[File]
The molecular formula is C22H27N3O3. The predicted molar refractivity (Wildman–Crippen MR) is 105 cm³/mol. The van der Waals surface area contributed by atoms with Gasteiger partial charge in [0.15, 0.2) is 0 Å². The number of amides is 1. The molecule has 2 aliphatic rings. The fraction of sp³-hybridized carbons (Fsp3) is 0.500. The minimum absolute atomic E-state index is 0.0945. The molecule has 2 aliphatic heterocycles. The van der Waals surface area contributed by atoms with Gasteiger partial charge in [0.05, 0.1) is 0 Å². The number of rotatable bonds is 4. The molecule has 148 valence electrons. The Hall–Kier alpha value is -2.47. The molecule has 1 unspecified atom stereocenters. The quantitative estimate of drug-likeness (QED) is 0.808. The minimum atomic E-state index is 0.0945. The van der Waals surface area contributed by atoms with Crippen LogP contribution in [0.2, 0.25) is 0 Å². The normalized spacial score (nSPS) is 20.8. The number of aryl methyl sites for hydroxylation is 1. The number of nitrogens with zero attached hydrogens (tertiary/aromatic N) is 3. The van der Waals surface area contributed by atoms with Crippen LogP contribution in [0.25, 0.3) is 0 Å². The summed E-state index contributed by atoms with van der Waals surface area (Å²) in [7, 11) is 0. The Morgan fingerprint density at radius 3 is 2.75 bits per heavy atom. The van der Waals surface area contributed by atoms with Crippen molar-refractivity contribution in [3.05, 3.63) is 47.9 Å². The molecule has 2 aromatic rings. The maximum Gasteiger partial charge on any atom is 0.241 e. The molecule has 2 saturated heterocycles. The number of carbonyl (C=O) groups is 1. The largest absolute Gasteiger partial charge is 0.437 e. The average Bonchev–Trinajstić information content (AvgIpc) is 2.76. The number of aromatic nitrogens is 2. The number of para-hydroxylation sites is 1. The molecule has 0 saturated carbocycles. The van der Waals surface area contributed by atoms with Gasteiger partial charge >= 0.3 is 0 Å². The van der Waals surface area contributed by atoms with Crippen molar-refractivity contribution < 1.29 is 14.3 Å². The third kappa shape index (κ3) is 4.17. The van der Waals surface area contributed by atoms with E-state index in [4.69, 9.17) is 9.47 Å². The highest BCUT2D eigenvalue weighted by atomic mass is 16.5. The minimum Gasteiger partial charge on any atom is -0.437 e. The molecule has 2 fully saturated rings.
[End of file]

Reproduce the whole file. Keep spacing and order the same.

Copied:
The molecular formula is C22H27N3O3. The predicted molar refractivity (Wildman–Crippen MR) is 105 cm³/mol. The van der Waals surface area contributed by atoms with Gasteiger partial charge in [0.15, 0.2) is 0 Å². The number of amides is 1. The molecule has 2 aliphatic rings. The fraction of sp³-hybridized carbons (Fsp3) is 0.500. The minimum absolute atomic E-state index is 0.0945. The molecule has 2 aliphatic heterocycles. The van der Waals surface area contributed by atoms with Gasteiger partial charge in [0.05, 0.1) is 0 Å². The number of rotatable bonds is 4. The molecule has 148 valence electrons. The Hall–Kier alpha value is -2.47. The molecule has 1 unspecified atom stereocenters. The quantitative estimate of drug-likeness (QED) is 0.808. The minimum atomic E-state index is 0.0945. The van der Waals surface area contributed by atoms with Crippen LogP contribution in [0.2, 0.25) is 0 Å². The normalized spacial score (nSPS) is 20.8. The number of aryl methyl sites for hydroxylation is 1. The number of nitrogens with zero attached hydrogens (tertiary/aromatic N) is 3. The van der Waals surface area contributed by atoms with Crippen LogP contribution in [0.25, 0.3) is 0 Å². The summed E-state index contributed by atoms with van der Waals surface area (Å²) in [7, 11) is 0. The Morgan fingerprint density at radius 3 is 2.75 bits per heavy atom. The van der Waals surface area contributed by atoms with Crippen molar-refractivity contribution in [3.05, 3.63) is 47.9 Å². The molecule has 2 aromatic rings. The maximum Gasteiger partial charge on any atom is 0.241 e. The molecule has 2 saturated heterocycles. The number of carbonyl (C=O) groups is 1. The largest absolute Gasteiger partial charge is 0.437 e. The average Bonchev–Trinajstić information content (AvgIpc) is 2.76. The number of aromatic nitrogens is 2. The number of para-hydroxylation sites is 1. The molecule has 0 saturated carbocycles. The van der Waals surface area contributed by atoms with Gasteiger partial charge >= 0.3 is 0 Å². The van der Waals surface area contributed by atoms with Crippen molar-refractivity contribution < 1.29 is 14.3 Å². The third kappa shape index (κ3) is 4.17. The van der Waals surface area contributed by atoms with E-state index in [4.69, 9.17) is 9.47 Å². The highest BCUT2D eigenvalue weighted by atomic mass is 16.5. The minimum Gasteiger partial charge on any atom is -0.437 e. The molecule has 2 fully saturated rings.